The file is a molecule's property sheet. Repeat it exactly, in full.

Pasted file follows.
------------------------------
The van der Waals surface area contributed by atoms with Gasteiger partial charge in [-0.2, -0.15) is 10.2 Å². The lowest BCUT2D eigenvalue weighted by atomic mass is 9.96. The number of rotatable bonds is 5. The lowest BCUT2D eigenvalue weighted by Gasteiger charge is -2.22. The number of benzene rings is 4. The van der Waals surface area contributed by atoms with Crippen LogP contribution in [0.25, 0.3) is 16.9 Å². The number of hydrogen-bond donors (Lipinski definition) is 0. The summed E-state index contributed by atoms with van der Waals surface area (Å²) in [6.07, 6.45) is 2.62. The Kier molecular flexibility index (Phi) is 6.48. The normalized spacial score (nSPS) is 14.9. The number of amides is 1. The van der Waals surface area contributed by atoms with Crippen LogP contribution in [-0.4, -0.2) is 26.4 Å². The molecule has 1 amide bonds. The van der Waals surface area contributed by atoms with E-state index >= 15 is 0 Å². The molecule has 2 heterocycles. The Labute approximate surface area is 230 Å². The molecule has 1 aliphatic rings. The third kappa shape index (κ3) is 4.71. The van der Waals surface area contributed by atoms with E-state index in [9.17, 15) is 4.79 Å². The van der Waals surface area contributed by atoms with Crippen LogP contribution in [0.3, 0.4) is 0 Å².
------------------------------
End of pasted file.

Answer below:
The van der Waals surface area contributed by atoms with Gasteiger partial charge in [-0.2, -0.15) is 10.2 Å². The lowest BCUT2D eigenvalue weighted by atomic mass is 9.96. The number of rotatable bonds is 5. The lowest BCUT2D eigenvalue weighted by Gasteiger charge is -2.22. The number of benzene rings is 4. The van der Waals surface area contributed by atoms with Crippen LogP contribution in [0.25, 0.3) is 16.9 Å². The number of hydrogen-bond donors (Lipinski definition) is 0. The summed E-state index contributed by atoms with van der Waals surface area (Å²) in [6.07, 6.45) is 2.62. The Kier molecular flexibility index (Phi) is 6.48. The normalized spacial score (nSPS) is 14.9. The number of amides is 1. The van der Waals surface area contributed by atoms with Crippen LogP contribution in [-0.4, -0.2) is 26.4 Å². The molecule has 1 amide bonds. The van der Waals surface area contributed by atoms with E-state index >= 15 is 0 Å². The molecule has 2 heterocycles. The Labute approximate surface area is 230 Å². The molecule has 1 aliphatic rings. The third kappa shape index (κ3) is 4.71. The van der Waals surface area contributed by atoms with E-state index in [9.17, 15) is 4.79 Å². The van der Waals surface area contributed by atoms with Crippen LogP contribution in [0.3, 0.4) is 0 Å².